Storm Warnings

By Beth Kander

It was 3:47 AM when Debbie's iPhone started screaming at her to take cover.

Eep eep eep! Take shelter now. Check local media. Eep eep eep! 

She lay in the too-soft hotel bed for a moment, wondering whether or not she really needed to get up and head down to the lower level of the Fairfield. She silenced the phone. It started shrieking again.

I'll feel like a real idiot if I stay in bed due to sheer laziness and a tornado really does touch down here.

She got up, quickly pulling on her tennis shoes and a bra. If she had to deal with strangers at four in the morning, doing so barefoot and braless was not an option. She headed to the stairwell, cursing the tenth-floor room location but aware that taking the elevator would be stupid.

When Debbie reached the lobby, there were only two other hotel patrons down there. They appeared to be a married couple, red-faced and wide, she with big mussed bottle-blonde hair, he with a bad combover. They were wearing matching camoflage-print pajamas. Debbie knew she shouldn't judge, but she immediately assumed they were from Florida.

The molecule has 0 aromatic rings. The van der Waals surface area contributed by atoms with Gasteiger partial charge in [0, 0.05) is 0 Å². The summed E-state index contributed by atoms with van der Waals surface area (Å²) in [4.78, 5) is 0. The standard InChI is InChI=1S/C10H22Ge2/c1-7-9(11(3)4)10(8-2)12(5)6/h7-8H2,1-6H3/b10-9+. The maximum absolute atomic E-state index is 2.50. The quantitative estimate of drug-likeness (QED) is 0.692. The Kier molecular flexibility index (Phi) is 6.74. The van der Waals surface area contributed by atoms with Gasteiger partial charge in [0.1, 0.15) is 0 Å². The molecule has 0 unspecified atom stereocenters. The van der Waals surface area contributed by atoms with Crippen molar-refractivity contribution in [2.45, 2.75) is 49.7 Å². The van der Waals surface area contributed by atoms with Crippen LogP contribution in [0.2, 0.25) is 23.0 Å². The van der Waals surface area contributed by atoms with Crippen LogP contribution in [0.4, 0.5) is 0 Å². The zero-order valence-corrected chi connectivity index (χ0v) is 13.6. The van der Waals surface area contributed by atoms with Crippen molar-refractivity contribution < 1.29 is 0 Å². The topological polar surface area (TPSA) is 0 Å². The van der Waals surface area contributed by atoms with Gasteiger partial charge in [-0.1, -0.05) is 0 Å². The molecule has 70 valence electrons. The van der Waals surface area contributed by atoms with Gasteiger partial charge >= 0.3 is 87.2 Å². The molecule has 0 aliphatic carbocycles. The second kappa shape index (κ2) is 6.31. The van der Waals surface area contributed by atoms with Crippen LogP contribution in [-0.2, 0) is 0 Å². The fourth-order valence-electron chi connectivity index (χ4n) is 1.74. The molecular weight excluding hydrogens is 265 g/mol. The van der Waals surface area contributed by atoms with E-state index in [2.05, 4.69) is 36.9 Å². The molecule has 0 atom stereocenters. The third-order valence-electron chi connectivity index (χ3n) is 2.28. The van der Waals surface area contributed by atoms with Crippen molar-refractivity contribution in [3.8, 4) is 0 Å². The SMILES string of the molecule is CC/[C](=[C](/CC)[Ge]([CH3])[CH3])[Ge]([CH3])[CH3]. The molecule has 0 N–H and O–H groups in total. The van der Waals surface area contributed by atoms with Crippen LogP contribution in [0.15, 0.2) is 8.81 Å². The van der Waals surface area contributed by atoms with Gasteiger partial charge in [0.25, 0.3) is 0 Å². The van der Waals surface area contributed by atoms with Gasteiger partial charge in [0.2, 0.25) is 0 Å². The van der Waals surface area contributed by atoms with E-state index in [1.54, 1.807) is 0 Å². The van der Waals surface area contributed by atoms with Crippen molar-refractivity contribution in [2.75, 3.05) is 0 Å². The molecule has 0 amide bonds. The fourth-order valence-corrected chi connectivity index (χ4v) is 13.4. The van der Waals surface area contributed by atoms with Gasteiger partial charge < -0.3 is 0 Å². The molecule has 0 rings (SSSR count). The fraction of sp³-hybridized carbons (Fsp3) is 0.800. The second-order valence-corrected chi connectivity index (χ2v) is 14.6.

"Tornado alert?" The man asked, grinning, as if natural disasters were hilarious.

"Yep," she said, shaking her phone at him like a moron.

"We been through too many 'naders not to take 'em seriously," said the woman with an incongruous smile of her own. 

Florida for sure, thought Debbie.

"You live near here?" The man asked.

Debbie automatically wanted to snap No, I stay at local hotels right here near my very own home all the time.

But then she remembered. She wasn't on some work trip in New York or Dallas. She was from here. She had finally made good on her threat to leave. She'd left, with no plan. Gotten herself a hotel room for the night just to think things through. Get a good night's sleep. Get away from all the screaming. Figure out what might come next.

"Uh, no," she lied.

"Us either," said the man.

"We're from just outside Pensacola," offered the woman.

Florida, thought Debbie, somewhat cruelly comforting herself in her haughty indictment of the perfectly pleasant couple. I knew it.

She looked outside, where the sky was shifting, and it really did look like a storm was coming.


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